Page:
History is a cause of celebration and reflection. It is a source of inspiration. There have been uncountable inventions, innovations, treaties, and other significant events in the past and all of them have something to teach us, to inspire us to keep going, and not to stop even if we fail. Start your day with a positive thought. Do something great today and we might publish it in our Daily Column in the years to come. Let us read the historical milestones of May 11:
1573: Henry of Anjou became the first elected king of Poland
Henry III also called Henry of Valois now, called Henry of Anjou before 1574; was the first elected monarch of the Polish-Lithuanian Commonwealth. Henry III was the king of France after his older brother, King Charles IX died
1689: French and English navies battle at Bantry Bay
Battle of Bantry was a naval engagement fought on 11 May 1689, a week before the declaration of the Nine Years’ War. The French won this battle at last.
1792: Captain Robert Gray discovers The Columbia River
The Columbia River is the largest river in the Pacific Northwest region of North America, which rises in the Rocky Mountains of British Colombia, Canada. This river is 2,000 kilometers long. Robert Gray was an American merchant sea captain. He is popular for his achievements in connection with two trading voyages to the northern Pacific coast of North America, between 1790 and 1793. It pioneered the American maritime fur trade in that region.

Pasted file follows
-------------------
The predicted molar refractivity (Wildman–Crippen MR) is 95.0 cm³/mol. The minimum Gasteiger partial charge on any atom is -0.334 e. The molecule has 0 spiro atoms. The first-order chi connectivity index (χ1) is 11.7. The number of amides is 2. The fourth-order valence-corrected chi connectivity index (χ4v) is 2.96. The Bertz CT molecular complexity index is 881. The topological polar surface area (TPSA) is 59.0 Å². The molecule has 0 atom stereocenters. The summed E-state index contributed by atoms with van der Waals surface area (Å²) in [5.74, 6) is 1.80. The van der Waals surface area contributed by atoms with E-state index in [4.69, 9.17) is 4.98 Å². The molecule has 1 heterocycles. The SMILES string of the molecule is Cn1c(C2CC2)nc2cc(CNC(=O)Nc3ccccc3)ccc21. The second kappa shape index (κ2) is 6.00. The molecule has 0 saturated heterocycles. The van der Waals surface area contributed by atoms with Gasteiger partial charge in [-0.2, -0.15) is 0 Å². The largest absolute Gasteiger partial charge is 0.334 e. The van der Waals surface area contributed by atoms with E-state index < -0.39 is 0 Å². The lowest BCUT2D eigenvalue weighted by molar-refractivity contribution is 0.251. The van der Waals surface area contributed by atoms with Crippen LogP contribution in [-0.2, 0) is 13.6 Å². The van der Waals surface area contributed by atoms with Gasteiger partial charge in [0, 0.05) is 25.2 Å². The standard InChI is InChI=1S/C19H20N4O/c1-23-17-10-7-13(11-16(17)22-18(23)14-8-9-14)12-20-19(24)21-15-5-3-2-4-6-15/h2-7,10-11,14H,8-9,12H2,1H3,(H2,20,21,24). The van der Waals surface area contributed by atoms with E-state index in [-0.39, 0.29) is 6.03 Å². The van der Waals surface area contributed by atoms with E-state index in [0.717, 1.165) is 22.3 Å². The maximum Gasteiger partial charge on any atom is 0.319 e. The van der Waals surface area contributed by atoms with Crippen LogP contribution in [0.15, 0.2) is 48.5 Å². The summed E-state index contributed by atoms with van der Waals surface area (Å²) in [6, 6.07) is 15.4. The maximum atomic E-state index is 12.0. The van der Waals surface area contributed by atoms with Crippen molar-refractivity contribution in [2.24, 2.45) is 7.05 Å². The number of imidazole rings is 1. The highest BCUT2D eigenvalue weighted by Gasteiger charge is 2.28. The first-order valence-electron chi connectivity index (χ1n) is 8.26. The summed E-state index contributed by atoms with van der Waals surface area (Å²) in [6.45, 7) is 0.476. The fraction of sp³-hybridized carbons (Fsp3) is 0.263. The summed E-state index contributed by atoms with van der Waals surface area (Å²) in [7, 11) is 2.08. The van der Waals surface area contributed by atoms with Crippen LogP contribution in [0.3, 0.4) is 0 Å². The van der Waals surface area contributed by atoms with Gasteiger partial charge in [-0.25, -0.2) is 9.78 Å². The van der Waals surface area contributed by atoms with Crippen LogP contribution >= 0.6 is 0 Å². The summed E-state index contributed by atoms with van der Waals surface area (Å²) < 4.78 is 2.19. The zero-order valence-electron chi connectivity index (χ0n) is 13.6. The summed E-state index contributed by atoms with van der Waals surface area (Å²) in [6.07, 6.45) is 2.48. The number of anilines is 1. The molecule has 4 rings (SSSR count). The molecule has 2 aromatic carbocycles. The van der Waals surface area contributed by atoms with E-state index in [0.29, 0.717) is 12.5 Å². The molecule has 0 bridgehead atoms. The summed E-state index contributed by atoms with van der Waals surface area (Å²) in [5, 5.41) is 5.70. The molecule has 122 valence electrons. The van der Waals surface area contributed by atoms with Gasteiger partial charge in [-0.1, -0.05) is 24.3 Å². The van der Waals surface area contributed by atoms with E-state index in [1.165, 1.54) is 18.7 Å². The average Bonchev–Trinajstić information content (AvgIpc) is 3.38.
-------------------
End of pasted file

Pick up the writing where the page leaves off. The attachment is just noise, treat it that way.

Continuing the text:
1924: Gesellschaft and Benz & Cie begin their first joint venture
They sealed the merger with the new brand logo of Mercedes-Benz. They registered the new trademark in February 1925. It connected the Mercedes star of Daimler with the laurel wreath of Benz. The two original trademarks originated in the year 1909 and were continuously further developed until 1926. This was how the two companies began to hone up their presence in the signs system of the automobile industry at an early stage. Shortly after the merger, the stronger company structure proved its merit during the Great Depression and the world economic crisis at the end of the 1920s.
1995: The Nuclear Non-Proliferation Treaty extended indefinitely
In New York City, more than 170 countries decide to extend the Nuclear Nonproliferation Treaty indefinitely and without conditions. The Treaty represents the only binding commitment in a multilateral treaty to the goal of disarmament by the nuclear-weapon States. Opened for signature in 1968, the Treaty entered into force in 1970. The Treaty was extended indefinitely, on 11 May 1995